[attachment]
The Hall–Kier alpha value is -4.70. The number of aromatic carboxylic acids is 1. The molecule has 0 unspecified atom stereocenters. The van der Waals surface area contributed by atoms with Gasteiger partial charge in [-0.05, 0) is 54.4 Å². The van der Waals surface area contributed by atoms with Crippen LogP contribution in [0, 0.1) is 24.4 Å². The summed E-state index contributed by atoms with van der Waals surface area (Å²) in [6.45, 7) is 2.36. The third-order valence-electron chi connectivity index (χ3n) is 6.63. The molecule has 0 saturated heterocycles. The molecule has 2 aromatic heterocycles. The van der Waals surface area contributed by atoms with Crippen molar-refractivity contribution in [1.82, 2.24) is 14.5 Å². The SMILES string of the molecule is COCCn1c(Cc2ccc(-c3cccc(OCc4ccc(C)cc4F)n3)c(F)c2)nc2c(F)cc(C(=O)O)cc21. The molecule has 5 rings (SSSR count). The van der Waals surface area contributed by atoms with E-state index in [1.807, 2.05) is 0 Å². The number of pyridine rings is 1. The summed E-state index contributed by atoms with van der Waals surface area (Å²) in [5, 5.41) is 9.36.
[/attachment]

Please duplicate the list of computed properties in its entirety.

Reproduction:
The Hall–Kier alpha value is -4.70. The number of aromatic carboxylic acids is 1. The molecule has 0 unspecified atom stereocenters. The van der Waals surface area contributed by atoms with Gasteiger partial charge in [-0.05, 0) is 54.4 Å². The van der Waals surface area contributed by atoms with Crippen LogP contribution in [0, 0.1) is 24.4 Å². The summed E-state index contributed by atoms with van der Waals surface area (Å²) in [6.45, 7) is 2.36. The third-order valence-electron chi connectivity index (χ3n) is 6.63. The molecule has 0 saturated heterocycles. The molecule has 2 aromatic heterocycles. The van der Waals surface area contributed by atoms with Crippen molar-refractivity contribution in [1.82, 2.24) is 14.5 Å². The SMILES string of the molecule is COCCn1c(Cc2ccc(-c3cccc(OCc4ccc(C)cc4F)n3)c(F)c2)nc2c(F)cc(C(=O)O)cc21. The molecule has 5 rings (SSSR count). The van der Waals surface area contributed by atoms with E-state index in [1.807, 2.05) is 0 Å². The number of pyridine rings is 1. The summed E-state index contributed by atoms with van der Waals surface area (Å²) in [5, 5.41) is 9.36.